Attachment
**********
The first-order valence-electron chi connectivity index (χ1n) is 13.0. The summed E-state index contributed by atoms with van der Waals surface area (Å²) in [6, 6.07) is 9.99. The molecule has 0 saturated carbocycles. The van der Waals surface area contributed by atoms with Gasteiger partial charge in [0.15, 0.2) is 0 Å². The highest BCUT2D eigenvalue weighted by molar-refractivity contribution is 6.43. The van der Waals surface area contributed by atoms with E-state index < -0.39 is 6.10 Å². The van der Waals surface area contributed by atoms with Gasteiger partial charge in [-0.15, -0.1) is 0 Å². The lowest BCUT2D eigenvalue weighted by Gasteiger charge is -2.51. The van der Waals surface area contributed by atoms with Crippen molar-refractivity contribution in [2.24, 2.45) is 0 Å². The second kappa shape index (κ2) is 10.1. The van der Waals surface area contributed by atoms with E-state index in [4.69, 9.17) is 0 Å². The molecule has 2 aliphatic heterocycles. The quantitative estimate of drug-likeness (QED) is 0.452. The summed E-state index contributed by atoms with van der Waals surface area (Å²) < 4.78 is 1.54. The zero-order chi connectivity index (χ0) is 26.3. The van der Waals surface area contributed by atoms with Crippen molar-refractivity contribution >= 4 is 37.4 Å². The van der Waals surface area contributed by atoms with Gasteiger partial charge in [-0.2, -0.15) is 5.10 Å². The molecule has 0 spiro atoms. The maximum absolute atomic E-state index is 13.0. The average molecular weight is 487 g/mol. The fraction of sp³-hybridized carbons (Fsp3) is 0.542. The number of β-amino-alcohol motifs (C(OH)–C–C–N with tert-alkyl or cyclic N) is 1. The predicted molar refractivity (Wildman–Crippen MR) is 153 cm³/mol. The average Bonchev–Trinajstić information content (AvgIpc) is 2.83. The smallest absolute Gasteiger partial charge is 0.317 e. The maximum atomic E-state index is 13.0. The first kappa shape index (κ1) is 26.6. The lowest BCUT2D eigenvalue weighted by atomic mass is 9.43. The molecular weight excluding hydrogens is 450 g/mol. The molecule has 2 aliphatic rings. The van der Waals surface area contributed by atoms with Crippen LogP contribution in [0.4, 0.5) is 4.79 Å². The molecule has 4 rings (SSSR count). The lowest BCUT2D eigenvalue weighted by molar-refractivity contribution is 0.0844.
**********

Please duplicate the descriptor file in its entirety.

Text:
The first-order valence-electron chi connectivity index (χ1n) is 13.0. The summed E-state index contributed by atoms with van der Waals surface area (Å²) in [6, 6.07) is 9.99. The molecule has 0 saturated carbocycles. The van der Waals surface area contributed by atoms with Gasteiger partial charge in [0.15, 0.2) is 0 Å². The highest BCUT2D eigenvalue weighted by molar-refractivity contribution is 6.43. The van der Waals surface area contributed by atoms with E-state index < -0.39 is 6.10 Å². The van der Waals surface area contributed by atoms with Gasteiger partial charge in [-0.15, -0.1) is 0 Å². The lowest BCUT2D eigenvalue weighted by Gasteiger charge is -2.51. The van der Waals surface area contributed by atoms with Crippen molar-refractivity contribution in [2.24, 2.45) is 0 Å². The second kappa shape index (κ2) is 10.1. The van der Waals surface area contributed by atoms with E-state index in [4.69, 9.17) is 0 Å². The molecule has 2 aliphatic heterocycles. The quantitative estimate of drug-likeness (QED) is 0.452. The summed E-state index contributed by atoms with van der Waals surface area (Å²) < 4.78 is 1.54. The zero-order chi connectivity index (χ0) is 26.3. The van der Waals surface area contributed by atoms with Crippen molar-refractivity contribution >= 4 is 37.4 Å². The van der Waals surface area contributed by atoms with Gasteiger partial charge in [-0.2, -0.15) is 5.10 Å². The molecule has 0 spiro atoms. The maximum absolute atomic E-state index is 13.0. The average molecular weight is 487 g/mol. The fraction of sp³-hybridized carbons (Fsp3) is 0.542. The number of β-amino-alcohol motifs (C(OH)–C–C–N with tert-alkyl or cyclic N) is 1. The predicted molar refractivity (Wildman–Crippen MR) is 153 cm³/mol. The average Bonchev–Trinajstić information content (AvgIpc) is 2.83. The smallest absolute Gasteiger partial charge is 0.317 e. The maximum atomic E-state index is 13.0. The first kappa shape index (κ1) is 26.6. The lowest BCUT2D eigenvalue weighted by atomic mass is 9.43. The molecular weight excluding hydrogens is 450 g/mol. The molecule has 2 aliphatic rings. The van der Waals surface area contributed by atoms with Crippen LogP contribution in [0.4, 0.5) is 4.79 Å². The molecule has 4 rings (SSSR count). The lowest BCUT2D eigenvalue weighted by molar-refractivity contribution is 0.0844.